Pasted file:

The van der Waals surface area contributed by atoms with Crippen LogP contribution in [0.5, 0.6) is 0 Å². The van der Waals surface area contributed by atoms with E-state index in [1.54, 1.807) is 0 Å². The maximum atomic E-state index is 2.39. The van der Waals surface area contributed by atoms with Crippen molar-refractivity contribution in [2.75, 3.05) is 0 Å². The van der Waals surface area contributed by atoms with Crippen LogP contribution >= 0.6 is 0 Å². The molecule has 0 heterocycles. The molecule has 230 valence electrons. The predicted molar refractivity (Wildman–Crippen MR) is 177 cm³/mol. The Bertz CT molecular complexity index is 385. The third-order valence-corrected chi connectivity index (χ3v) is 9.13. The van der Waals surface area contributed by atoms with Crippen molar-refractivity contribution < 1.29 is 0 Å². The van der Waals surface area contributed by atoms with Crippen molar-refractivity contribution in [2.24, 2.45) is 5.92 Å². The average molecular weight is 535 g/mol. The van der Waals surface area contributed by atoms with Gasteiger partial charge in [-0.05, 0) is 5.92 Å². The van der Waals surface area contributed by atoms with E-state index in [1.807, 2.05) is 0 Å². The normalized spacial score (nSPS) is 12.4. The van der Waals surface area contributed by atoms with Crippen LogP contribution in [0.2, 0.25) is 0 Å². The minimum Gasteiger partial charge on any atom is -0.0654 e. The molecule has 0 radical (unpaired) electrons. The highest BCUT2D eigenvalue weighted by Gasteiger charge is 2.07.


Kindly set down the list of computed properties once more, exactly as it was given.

The van der Waals surface area contributed by atoms with Crippen LogP contribution in [0.5, 0.6) is 0 Å². The van der Waals surface area contributed by atoms with E-state index in [1.54, 1.807) is 0 Å². The maximum atomic E-state index is 2.39. The van der Waals surface area contributed by atoms with Crippen molar-refractivity contribution in [2.75, 3.05) is 0 Å². The van der Waals surface area contributed by atoms with Crippen LogP contribution >= 0.6 is 0 Å². The molecule has 0 heterocycles. The molecule has 230 valence electrons. The predicted molar refractivity (Wildman–Crippen MR) is 177 cm³/mol. The Bertz CT molecular complexity index is 385. The third-order valence-corrected chi connectivity index (χ3v) is 9.13. The van der Waals surface area contributed by atoms with Crippen molar-refractivity contribution < 1.29 is 0 Å². The van der Waals surface area contributed by atoms with Crippen molar-refractivity contribution in [2.24, 2.45) is 5.92 Å². The average molecular weight is 535 g/mol. The van der Waals surface area contributed by atoms with Gasteiger partial charge in [-0.05, 0) is 5.92 Å². The van der Waals surface area contributed by atoms with E-state index in [1.807, 2.05) is 0 Å². The normalized spacial score (nSPS) is 12.4. The van der Waals surface area contributed by atoms with Crippen LogP contribution in [0.2, 0.25) is 0 Å². The minimum Gasteiger partial charge on any atom is -0.0654 e. The molecule has 0 radical (unpaired) electrons. The highest BCUT2D eigenvalue weighted by Gasteiger charge is 2.07.